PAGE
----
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Career Break– Is it right for you?

Updated on February 15, 2012

Are you sick of slogging it out at work disgruntled, stressed or just want to get out of the rut you’re in then you probably need a career break to go explore new avenues and adventures to get you back on track to get focused and to feel energised once again.

Stressed at work
Stressed at work | Source

Firstly what is a career break?

It’s exactly that a break in your career a period of leave which is normally unpaid and for a period of weeks, months or up to 2 years away from your current job. It’s a time allowing you to revitalise, energise and get focused again.

What are the benefits of career breaks?

Career breaks allow you to do basically anything you dreamed of doing. They can be used for pursuits of study, travel, volunteering, parenting, and learning new skills or even just relaxing as long as you use the time constructively then you will get the most out of your career break. Career breaks normally allow you to return to the position you left off from or at least somewhere else in the company.

Who takes a career break?

People take career breaks for various reasons such as they are stressed or bored with their work and they need a break to refresh, revitalise or to seek new directions in life, new career paths or maybe they have never had a gap year to do the things they have always wanted to do.

Financing?

There are a number of ways to finance your career break including having savings, volunteering for accommodation and food or selling items that are no longer required or even possibly working a different job. If you are travelling and have a house or an apartment you can look at renting your property or even look at selling. No matter what you do you will need to have finances to support yourself for the period of time you are out of work.

Meet new people
Meet new people
Go somewhere new
Go somewhere new
Try volunteering
Try volunteering | Source

Am I entitled to a career break?

In general, not all employers have career break policies in place and there is no law that says they have to give you one so investigate whether your company does or doesn’t have one. Most large companies are now starting to implement such policies for a number of reasons that not only benefit the company but you as well.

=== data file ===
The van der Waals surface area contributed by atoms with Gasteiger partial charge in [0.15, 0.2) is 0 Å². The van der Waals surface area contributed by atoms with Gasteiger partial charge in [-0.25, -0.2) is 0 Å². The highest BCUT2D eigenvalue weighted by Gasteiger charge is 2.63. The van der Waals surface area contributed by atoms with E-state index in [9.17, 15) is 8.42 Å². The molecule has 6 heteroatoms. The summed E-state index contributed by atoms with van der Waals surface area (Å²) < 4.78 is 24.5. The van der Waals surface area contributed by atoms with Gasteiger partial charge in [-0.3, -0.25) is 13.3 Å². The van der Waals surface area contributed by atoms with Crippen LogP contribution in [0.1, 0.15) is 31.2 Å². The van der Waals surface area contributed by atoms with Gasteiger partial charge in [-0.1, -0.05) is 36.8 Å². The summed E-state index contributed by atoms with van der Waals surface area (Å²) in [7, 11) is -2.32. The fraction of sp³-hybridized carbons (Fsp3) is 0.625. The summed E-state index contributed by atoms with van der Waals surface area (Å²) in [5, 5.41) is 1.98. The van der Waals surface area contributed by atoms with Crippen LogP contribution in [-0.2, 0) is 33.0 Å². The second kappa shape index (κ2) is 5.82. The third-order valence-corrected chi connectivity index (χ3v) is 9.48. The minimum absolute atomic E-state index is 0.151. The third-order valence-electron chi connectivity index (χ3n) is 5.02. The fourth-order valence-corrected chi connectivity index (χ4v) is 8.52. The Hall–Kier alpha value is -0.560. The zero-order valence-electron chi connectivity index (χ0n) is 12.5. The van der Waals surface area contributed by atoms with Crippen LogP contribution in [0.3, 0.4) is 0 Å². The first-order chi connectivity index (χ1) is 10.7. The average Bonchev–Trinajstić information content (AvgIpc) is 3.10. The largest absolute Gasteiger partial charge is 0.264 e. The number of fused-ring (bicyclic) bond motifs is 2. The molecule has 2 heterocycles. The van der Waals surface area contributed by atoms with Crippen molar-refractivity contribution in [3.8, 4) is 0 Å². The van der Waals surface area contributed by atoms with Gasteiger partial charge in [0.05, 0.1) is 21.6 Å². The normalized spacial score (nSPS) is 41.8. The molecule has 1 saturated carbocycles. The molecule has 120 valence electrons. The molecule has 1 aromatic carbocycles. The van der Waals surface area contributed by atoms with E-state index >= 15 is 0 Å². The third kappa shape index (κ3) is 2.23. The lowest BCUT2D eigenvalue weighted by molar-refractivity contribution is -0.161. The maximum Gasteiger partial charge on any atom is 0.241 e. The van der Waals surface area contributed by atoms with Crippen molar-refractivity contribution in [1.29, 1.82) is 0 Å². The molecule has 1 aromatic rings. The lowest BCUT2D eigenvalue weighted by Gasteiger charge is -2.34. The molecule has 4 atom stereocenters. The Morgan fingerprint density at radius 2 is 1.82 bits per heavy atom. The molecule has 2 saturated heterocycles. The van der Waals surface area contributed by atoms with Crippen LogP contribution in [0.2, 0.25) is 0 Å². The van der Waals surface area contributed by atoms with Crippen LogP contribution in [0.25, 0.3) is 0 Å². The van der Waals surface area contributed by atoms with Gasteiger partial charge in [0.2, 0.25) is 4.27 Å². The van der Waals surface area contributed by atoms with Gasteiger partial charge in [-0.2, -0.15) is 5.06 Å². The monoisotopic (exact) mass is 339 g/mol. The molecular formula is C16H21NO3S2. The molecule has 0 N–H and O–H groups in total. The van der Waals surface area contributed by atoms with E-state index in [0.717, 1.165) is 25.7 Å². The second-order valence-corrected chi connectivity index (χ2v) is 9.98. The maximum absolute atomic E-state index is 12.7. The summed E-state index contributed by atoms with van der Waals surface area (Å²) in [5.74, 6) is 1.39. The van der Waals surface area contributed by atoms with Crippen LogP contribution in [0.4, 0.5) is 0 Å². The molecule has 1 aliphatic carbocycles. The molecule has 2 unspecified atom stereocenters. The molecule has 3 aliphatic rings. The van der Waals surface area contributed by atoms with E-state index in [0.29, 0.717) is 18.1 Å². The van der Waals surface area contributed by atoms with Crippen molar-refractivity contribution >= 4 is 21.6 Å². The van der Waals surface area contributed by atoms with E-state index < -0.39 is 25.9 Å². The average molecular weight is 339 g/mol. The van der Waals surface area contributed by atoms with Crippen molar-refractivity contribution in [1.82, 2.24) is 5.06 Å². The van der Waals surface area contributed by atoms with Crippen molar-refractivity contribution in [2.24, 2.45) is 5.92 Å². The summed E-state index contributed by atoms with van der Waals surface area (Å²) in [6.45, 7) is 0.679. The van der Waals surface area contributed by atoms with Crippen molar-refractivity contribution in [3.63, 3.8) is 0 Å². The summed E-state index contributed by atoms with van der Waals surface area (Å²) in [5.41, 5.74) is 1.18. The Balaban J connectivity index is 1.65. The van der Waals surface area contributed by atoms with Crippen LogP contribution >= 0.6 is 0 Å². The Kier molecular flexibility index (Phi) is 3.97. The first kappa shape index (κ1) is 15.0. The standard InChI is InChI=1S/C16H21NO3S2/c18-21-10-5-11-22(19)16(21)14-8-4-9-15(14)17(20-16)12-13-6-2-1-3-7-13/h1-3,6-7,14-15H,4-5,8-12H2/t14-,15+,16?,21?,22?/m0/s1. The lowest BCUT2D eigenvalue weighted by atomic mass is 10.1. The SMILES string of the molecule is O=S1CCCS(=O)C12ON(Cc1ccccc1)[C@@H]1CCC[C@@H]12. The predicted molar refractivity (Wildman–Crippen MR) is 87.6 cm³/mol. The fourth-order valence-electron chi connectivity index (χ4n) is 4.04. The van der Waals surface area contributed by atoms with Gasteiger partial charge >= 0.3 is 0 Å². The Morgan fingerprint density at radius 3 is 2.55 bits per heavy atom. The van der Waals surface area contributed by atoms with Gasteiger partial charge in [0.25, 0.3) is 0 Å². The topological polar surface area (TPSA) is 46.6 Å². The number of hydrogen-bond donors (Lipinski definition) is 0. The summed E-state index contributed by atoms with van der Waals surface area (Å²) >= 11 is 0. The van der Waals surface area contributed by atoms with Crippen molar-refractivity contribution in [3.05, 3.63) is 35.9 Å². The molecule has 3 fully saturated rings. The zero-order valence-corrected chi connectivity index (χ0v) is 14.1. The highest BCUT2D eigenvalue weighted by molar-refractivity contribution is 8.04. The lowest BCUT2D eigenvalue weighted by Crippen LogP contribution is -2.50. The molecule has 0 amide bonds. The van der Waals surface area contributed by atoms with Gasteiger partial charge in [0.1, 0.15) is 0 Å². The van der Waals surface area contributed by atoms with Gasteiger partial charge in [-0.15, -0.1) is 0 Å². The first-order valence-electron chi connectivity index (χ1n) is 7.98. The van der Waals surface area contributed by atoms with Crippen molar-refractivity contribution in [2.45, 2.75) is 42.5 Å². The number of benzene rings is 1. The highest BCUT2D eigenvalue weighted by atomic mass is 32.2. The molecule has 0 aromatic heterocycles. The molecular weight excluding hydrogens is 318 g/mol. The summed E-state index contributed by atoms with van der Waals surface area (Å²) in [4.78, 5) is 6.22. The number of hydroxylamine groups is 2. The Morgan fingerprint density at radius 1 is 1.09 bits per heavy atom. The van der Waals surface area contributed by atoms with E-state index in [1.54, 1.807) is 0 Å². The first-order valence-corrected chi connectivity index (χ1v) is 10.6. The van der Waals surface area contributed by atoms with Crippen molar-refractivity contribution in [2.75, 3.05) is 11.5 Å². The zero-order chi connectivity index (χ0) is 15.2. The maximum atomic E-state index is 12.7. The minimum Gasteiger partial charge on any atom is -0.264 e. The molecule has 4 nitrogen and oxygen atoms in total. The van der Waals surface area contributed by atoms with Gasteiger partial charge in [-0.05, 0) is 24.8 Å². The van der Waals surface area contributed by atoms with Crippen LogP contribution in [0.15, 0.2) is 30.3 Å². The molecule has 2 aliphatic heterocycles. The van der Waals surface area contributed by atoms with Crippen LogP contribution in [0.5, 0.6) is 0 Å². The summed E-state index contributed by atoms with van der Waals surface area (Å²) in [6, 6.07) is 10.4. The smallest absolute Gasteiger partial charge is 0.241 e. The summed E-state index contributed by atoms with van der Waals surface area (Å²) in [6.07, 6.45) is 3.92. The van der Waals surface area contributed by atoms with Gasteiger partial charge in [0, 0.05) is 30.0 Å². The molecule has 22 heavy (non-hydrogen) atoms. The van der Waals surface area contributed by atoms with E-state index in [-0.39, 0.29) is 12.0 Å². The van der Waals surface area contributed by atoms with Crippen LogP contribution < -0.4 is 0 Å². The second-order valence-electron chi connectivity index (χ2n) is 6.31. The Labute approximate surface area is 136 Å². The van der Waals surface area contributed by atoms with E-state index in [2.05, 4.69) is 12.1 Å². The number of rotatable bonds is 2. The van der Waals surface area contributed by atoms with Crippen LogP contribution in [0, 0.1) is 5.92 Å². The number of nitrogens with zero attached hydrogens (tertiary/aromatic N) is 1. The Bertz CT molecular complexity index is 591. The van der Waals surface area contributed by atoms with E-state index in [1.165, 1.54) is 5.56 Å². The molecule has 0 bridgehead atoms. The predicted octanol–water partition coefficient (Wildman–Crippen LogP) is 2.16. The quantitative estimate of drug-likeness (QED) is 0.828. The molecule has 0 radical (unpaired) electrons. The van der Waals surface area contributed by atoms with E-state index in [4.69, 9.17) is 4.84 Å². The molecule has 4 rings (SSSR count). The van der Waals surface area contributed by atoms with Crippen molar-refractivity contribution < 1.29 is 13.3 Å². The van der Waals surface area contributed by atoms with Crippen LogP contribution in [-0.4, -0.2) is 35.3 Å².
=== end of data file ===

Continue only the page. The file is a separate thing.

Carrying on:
These include for the company a career break will allow the employee to refresh and revitalise, learn new skills and broaden their own horizons and life experience and bring that energy and experience back to the company. Another reason is training, an employer can spend a lot of money training employees and therefore would rather keep their staff for the amount of time and money they have invested in them.

Even if the company does not have such policy in place it’s still achievable to get a career break.

How do you get one?

Firstly you need to find out whether the company you’re working for provides a career break policy and what it takes to get one. If your company has such policies read it and familiarise yourself with it arming yourself with the guidelines and parameters of the policy. Some work places may have a policy that state you cannot take a career break until you have completed five years’ service or a number of other factors. The company will also take into account staffing levels and operational commitments in the deciding or granting of your application.

If your company does not have such a policy it’s possible to research the internet to see what the parameters and guidelines most companies use.

Now you will need to raise the topic with your boss or superior and tell them that you’re seeking a career break and to see if it’s viable. A good way to do this is to have an off the record chat to your boss and brief them verbally of your intentions and from there you can feel out whether they are likely to allow you a career break.

Next, make it official and type a report outlining your history with the company you’re working for incorporating a summary of your achievements with the company. Add supporting documentation to your report why you would like to take a career break, how long you intend to take a break and reasons for doing so.

Hand the report to your boss and wait and see if they support your reasons. If you don’t get supported then the other option is to leave your work and find another job upon return to normal working duties or make a few compromises and work together to make it happen. Most times if you are a good employee, they don’t want to lose you therefore will either allow it to happen or work with you to make it happen.

If you thought the only way out of your job was to quit or take a holiday then try taking a career break instead, I highly recommend it and I’m sure you won’t regret it. Good luck!

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